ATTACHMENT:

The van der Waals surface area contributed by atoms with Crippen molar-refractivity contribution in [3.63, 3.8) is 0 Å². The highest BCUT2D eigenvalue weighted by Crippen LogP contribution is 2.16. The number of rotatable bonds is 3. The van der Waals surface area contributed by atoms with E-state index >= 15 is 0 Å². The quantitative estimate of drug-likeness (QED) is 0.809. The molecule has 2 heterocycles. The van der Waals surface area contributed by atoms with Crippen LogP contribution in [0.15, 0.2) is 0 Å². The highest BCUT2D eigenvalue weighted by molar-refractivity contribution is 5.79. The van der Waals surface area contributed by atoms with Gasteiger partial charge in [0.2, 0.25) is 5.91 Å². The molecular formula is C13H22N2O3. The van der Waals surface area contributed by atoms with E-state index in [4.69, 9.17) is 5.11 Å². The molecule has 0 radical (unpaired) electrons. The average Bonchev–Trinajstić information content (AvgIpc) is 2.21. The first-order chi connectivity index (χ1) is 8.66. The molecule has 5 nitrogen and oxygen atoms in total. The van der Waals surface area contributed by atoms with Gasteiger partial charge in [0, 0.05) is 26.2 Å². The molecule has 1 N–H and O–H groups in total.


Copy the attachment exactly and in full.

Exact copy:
The van der Waals surface area contributed by atoms with Crippen molar-refractivity contribution in [3.63, 3.8) is 0 Å². The highest BCUT2D eigenvalue weighted by Crippen LogP contribution is 2.16. The number of rotatable bonds is 3. The van der Waals surface area contributed by atoms with E-state index >= 15 is 0 Å². The quantitative estimate of drug-likeness (QED) is 0.809. The molecule has 2 heterocycles. The van der Waals surface area contributed by atoms with Crippen LogP contribution in [0.15, 0.2) is 0 Å². The highest BCUT2D eigenvalue weighted by molar-refractivity contribution is 5.79. The van der Waals surface area contributed by atoms with Gasteiger partial charge in [0.2, 0.25) is 5.91 Å². The molecular formula is C13H22N2O3. The van der Waals surface area contributed by atoms with E-state index in [4.69, 9.17) is 5.11 Å². The molecule has 0 radical (unpaired) electrons. The average Bonchev–Trinajstić information content (AvgIpc) is 2.21. The first-order chi connectivity index (χ1) is 8.66. The molecule has 5 nitrogen and oxygen atoms in total. The van der Waals surface area contributed by atoms with Gasteiger partial charge in [0, 0.05) is 26.2 Å². The molecule has 1 N–H and O–H groups in total.